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Despite multiple amputations, Sandra Davila remains positive and shares her story to help others

Sandra Davila.jpg
Posted at 3:41 PM, Jul 17, 2021
and last updated 2021-07-19 10:28:15-04

CORPUS CHRISTI, Texas — Last June, Sandra Davila was checked into the hospital.

“I had the fever, the pain, the chills, and of course that’s in the height of the coronavirus, so I thought this may be it,” she said.

But it was not COVID-19 that was causing her symptoms, it was strep. Bacteria had entered into her bloodstream and caused sepsis, and she was put into a sleep state for one week.

“When I woke up, the doctor’s came to me and let me know that they had to pull resources in from my limbs to save my vital organs,” Davila said.

Davila lost all the fingers on her right hand, the tips of the fingers on her left hand, and both legs below the knee.

“It takes a while to absorb. You live with a whole body, and you get used to your body and what it does,” she said.

Davila had to re-learn how to live her life with her lost limbs. She wasn’t sure how she was going to brush her teeth, feed herself, or even walk. By October, she had prosthetic legs, and started the process of re-learning to walk, with a goal in mind.

“I wanted to be walking by Thanksgiving, so I could greet my family at the door when they came for Thanksgiving,” Davila said. “That was self-motivation, I had a goal that I had to meet.”

While it wasn’t easy, Davila learned to walk with her prosthetic legs in just three weeks. She said she did most of her walking along the Corpus Christi Bayfront so her family wouldn’t see her walking and would be surprised on Thanksgiving; and with her every step of the way was her best friend turned caretaker, Lisa Morgan.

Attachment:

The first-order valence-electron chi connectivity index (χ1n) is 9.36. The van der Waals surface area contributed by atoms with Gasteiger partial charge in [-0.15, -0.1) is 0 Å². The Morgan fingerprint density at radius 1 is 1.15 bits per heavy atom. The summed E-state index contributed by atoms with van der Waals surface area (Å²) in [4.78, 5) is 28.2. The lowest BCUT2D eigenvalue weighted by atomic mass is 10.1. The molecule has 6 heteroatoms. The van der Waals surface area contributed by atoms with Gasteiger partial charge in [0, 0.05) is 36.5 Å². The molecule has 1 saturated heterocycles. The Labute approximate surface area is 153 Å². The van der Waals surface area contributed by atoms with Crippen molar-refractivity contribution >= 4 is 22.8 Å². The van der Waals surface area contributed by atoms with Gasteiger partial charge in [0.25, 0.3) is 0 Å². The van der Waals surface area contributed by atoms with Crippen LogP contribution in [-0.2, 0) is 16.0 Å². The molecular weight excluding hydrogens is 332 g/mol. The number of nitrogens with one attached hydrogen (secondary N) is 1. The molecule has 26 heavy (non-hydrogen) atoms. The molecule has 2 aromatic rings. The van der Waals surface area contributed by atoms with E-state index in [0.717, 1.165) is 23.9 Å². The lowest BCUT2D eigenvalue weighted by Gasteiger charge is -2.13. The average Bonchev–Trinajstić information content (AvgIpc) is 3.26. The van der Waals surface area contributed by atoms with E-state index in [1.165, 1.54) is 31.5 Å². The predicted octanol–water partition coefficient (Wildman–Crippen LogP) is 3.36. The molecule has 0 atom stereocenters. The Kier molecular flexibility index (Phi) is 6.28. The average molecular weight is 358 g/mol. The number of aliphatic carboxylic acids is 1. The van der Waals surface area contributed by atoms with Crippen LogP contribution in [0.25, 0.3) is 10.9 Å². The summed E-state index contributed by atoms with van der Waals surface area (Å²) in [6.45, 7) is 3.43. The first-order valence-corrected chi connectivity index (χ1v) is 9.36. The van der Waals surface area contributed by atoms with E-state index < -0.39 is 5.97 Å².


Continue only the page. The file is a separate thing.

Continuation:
“From the get-go, she told my parents, ‘I’m going to be the one to care for her when she leaves the hospital,’” Davila said.

Morgan’s presence was a huge help for Davila in her journey to walking once again.

“I would’ve done it [on my own], but it would’ve been extremely hard. It always helps to have a helping hand, definitely, to help you and motivate you through even the hardest days,” Davila said.

It’s been more than a year since Davila lost her limbs, and she said it has been a tough year, but her faith and her support has helped her.

“First and foremost, I’m not bitter. People tend to get bitter and sad, and blame God. I did go through my mourning, don’t get me wrong. I knew God was going to get me through this, so there was really no self-pity, I knew I was going to be okay, it was just going to take a matter of time,” she said.

To help others in similar situations, Davila started an Amputation Support Group with Post Acute Medical Rehabilitation Hospital and LTACH of Corpus Christi.

“We talk to each other, laugh, cry, just get our feeling out with one another, share our ideas,” she said.

Before losing her limbs, Davila was a nurse, so she said it’s in her nature to help others. She said because of COVID-19, navigating through her situation was even more difficult, and she and Morgan made many mistakes on her road to recovery, so she wants to help others with their situations.

“We didn’t have the resources, everything was shut down, so we had to figure out a lot of things on our own,” she said.

Despite what she lost, Davila maintains a positive attitude.

“People say, ‘how can you be happy?’ For one, I have God in my life, I have an amazing support group, I have amazing people, in the doctors who helped me, as well as my family. It’s as if they were there specifically for me. They have been such a great support system in the things that have happened to me. That’s what’s important.”

The Amputation Support Group meets the third Saturday of every month at Post Acute Medical Rehabilitation Hospital, located at 345 S. Water St. 2nd floor, from 12:30 p.m. to 2:30 p.m. For more information about the support group, call 361-500-0600.